You can find both of these on Amazon or even YouTube. While they’re not gonna knock you out, it’s a shame they’re not available on DVD.

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belgianchainlightninglipn2Directed by Edwin L. Marin
Starring Randolph Scott, George “Gabby” Hayes, Bill Williams, Victor Jory, Karin Booth, Douglas Kennedy, Jim Davis, Dale Robertson, James Griffith

Kino Lorber has announced they’ll have Randolph Scott in The Cariboo Trail (1950) out on DVD and Blu-ray sometime this year. With a great cast (it was Gabby Hayes’ last movie), solid direction from Edwin L. Marin, and Cinecolor’s gloriously funky hues, it’s a load of fun and not to missed.

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Directed by Edwin L. Marin
Starring Randolph Scott, Jane Wyatt, J. Carrol Naish, Victor Jory, Nancy Olson

First, Scott, Marin and producer Nat Holt gave us Canadian Pacific (1949). It’s not as good as the second picture, but I’m looking forward to seeing its Cinecolor in high-definition.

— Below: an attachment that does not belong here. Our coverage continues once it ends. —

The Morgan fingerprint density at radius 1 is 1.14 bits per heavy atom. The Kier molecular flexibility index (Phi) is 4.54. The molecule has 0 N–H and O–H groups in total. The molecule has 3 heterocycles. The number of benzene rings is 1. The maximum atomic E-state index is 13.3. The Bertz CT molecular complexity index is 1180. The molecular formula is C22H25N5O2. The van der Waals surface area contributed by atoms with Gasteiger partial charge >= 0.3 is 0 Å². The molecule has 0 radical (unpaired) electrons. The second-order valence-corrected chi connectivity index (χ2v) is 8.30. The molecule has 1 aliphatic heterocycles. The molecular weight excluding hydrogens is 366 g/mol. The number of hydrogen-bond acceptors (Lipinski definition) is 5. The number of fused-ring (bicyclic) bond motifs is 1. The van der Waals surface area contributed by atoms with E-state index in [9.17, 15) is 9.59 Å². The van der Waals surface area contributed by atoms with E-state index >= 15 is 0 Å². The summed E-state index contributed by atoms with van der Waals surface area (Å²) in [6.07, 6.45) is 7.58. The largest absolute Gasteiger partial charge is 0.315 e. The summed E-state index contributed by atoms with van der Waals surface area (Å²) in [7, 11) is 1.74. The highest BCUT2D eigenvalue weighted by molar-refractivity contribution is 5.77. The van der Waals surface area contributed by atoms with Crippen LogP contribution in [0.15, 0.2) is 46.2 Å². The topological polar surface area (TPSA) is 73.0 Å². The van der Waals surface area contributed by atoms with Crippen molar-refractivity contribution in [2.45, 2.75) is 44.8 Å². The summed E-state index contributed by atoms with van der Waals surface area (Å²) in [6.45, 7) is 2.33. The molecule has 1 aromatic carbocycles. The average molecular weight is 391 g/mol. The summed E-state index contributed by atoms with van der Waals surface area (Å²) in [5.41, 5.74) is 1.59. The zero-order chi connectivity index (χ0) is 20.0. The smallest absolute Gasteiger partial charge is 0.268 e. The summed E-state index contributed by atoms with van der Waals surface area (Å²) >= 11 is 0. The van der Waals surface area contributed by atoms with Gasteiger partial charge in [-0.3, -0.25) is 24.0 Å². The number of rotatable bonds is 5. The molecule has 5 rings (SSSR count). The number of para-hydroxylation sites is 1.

Thanks to Mike Kuhns and Vitaris for the tips.

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First, thanks to everyone who sent in their picks — we had a larger turnout this year. Your responses were very thorough, and they made it clear to me what a good year this was for 50s Westerns on DVD and Blu-ray — you brought up tons of em. Here are the Top 10, ordered by the number of votes they received.

Abilene Town (1946, Blu-ray, Panamint Cinema)
This one topped the list in a big way. I was so stoked to see this fairly obscure Randolph Scott picture rescued from the PD purgatory where it’s been rotting for years — a lot of you seemed to feel the same. Mastered from 35mm fine-grain material, it’s stunning.

Shane (1953, Blu-ray, Eureka)
The Blu-ray release from Paramount made last year’s list, and this UK release was a strong contender this time around. Eureka gives us the opportunity to see what Paramount’s controversial 1.66 cropping looked like.

The Wild Bill Elliott Western Collection (1951-54, DVD set, Warner Archive)